Generally, Hanon and regular fingering both are played by classical pianists
, because both are great tools, but they are for different targets. I doubt Hanon considered those exercises for non-classical playing, since it was published in 1873. You can't easily play sequence moving stepwise in your improvisation and use classical fingering, also you can't play fast ascending scale through a few octaves without using classical fingerings.
In jazz, Hanon fingerings (or lack of it
) is essential, one of my favourite jazz piano teachers, which is a genius player, said: "if you always play this note with the same finger, then you always sound the same. I can tell what you will play next". If you don't understand this statement too literally, he really has his point.
I play Hanon every day in all keys
, I play mostly first 20 exercises, and that was enough for me for last 3 or 4 years. I don't have enough time to play everything, so usually I play one of variations:
1) a couple of exercises through all keys
2) first exercise in C, C# and F, second in F#, G, G# and so on through all exercises
But rhythmically I also play one of variations:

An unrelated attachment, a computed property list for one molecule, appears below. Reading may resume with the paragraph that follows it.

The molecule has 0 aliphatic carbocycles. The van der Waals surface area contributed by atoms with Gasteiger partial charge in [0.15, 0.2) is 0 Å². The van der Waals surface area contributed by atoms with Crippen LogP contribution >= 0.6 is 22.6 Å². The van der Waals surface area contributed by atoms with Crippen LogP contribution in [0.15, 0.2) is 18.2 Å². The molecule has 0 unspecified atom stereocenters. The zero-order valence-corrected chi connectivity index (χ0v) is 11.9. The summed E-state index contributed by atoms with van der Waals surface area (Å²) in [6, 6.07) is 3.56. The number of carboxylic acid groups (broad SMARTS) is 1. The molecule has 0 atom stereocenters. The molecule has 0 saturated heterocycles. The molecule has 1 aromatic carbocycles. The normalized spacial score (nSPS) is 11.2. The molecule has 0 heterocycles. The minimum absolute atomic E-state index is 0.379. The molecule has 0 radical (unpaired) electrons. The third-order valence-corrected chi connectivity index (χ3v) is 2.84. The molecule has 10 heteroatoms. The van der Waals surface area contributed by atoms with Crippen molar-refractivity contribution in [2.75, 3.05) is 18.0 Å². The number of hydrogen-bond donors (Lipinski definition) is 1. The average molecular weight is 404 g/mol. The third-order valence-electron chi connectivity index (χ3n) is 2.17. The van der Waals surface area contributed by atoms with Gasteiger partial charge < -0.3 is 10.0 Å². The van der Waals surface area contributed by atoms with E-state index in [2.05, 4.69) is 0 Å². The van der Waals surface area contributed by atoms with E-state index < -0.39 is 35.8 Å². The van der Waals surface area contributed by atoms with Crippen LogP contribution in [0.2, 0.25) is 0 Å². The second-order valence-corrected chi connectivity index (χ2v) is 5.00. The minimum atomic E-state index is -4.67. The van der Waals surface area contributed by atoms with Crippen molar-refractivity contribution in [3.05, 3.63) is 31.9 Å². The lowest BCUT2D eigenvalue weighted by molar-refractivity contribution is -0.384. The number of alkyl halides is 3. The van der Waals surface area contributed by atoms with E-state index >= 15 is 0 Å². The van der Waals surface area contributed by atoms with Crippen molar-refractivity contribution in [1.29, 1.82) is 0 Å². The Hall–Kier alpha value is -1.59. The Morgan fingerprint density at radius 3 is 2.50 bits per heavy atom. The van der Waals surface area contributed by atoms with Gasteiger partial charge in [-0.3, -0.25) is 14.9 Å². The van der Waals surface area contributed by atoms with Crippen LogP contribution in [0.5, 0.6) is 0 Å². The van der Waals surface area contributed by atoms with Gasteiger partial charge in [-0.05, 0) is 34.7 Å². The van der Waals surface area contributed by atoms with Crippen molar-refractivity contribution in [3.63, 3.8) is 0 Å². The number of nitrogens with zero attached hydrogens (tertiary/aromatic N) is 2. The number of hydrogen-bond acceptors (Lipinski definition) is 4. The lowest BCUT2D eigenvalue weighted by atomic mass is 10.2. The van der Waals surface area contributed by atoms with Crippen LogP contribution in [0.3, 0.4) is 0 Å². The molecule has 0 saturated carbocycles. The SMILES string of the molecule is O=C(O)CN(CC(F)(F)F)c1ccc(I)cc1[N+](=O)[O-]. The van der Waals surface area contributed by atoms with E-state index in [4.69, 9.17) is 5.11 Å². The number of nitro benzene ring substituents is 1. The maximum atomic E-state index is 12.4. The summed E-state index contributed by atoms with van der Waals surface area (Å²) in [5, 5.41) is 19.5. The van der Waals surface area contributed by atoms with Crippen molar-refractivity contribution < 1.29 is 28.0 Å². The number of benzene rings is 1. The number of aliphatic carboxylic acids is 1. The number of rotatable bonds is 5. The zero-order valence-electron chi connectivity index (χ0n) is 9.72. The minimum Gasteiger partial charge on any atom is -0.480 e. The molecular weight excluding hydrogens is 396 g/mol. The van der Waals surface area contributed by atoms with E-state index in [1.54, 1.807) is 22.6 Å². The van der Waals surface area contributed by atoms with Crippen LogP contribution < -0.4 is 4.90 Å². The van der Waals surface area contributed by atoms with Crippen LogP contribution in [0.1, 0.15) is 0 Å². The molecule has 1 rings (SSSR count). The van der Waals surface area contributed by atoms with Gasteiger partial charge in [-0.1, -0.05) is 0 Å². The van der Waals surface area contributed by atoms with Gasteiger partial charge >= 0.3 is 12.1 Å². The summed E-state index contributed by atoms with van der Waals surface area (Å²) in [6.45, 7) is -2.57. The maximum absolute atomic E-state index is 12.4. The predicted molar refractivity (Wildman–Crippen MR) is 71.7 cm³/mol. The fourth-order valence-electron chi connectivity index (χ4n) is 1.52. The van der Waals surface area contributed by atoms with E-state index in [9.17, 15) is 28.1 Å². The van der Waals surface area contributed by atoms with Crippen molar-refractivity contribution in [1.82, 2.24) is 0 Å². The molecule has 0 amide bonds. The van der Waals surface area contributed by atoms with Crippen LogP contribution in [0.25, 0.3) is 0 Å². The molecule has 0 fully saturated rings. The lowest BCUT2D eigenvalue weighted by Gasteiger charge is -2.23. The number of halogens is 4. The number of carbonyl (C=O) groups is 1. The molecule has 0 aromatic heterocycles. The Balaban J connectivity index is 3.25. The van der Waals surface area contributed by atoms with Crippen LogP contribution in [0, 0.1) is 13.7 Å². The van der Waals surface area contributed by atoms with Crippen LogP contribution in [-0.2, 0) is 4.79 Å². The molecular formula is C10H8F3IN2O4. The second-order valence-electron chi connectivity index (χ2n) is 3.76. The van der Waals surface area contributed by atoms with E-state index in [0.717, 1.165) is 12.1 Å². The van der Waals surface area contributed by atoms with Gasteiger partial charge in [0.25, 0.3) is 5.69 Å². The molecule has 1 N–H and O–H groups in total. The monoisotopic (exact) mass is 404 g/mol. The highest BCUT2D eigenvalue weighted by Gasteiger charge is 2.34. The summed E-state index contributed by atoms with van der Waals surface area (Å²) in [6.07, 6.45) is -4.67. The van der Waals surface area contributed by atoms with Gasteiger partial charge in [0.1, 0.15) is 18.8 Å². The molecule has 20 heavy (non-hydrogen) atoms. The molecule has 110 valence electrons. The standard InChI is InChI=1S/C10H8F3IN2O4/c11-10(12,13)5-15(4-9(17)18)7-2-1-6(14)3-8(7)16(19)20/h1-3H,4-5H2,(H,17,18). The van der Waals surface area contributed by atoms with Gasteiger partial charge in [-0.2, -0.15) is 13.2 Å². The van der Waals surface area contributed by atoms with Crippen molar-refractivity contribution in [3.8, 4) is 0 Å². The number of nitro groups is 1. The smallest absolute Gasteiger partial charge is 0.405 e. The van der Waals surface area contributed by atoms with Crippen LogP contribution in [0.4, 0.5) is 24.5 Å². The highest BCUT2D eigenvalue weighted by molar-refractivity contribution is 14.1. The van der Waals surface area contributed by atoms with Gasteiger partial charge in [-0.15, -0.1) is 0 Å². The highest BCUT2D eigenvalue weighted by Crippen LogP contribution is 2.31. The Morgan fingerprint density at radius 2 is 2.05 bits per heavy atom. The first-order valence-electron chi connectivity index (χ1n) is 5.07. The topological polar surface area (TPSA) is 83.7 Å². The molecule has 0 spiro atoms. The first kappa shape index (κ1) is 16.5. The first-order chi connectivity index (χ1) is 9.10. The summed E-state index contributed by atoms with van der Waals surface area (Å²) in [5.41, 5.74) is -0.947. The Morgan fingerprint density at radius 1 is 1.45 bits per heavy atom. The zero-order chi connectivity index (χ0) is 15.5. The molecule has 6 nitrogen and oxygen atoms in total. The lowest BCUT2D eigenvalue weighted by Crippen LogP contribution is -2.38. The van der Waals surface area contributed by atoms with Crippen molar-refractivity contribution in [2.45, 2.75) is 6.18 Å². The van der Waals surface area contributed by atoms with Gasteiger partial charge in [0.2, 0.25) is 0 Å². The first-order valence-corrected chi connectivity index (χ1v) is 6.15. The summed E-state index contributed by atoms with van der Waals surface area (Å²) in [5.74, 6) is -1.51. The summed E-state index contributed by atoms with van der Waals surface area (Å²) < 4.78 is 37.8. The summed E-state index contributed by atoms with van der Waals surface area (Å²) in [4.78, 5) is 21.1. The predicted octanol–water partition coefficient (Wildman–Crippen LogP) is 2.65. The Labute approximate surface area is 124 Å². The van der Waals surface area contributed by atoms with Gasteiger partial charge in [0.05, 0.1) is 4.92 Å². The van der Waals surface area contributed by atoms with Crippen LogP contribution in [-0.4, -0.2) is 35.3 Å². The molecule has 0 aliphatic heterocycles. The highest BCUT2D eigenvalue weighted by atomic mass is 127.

1) equal 8ths, metronome 4x slower (usually 22-25)
2) swing eights, metronome once a two bars, or 2&4, or just 2, or just 4
3) equal eights, but with accents on 1&3 or 2&4 or every fifth note (last one is more demanding so tempo is slower, like 20 or even 18, but at 18 it may be better to play 36 instead).
Especially accents every fifth note is very demanding, and you shouldn't overdo forcing only those 5th accents, because it requires slower tempo and may make your fingers stronger, but affect speed and fluency of playing. So alternating exercises is best way.
What I plan is playing Hanon on pentatonics, which I heard is good. Also in melodic scales, I also wonder if it's possible to play it in diminished and whole-tone scale.
EDIT: Here is a link to first 20 execrises
with my additions (short, original Hanon comments which exercise is for what)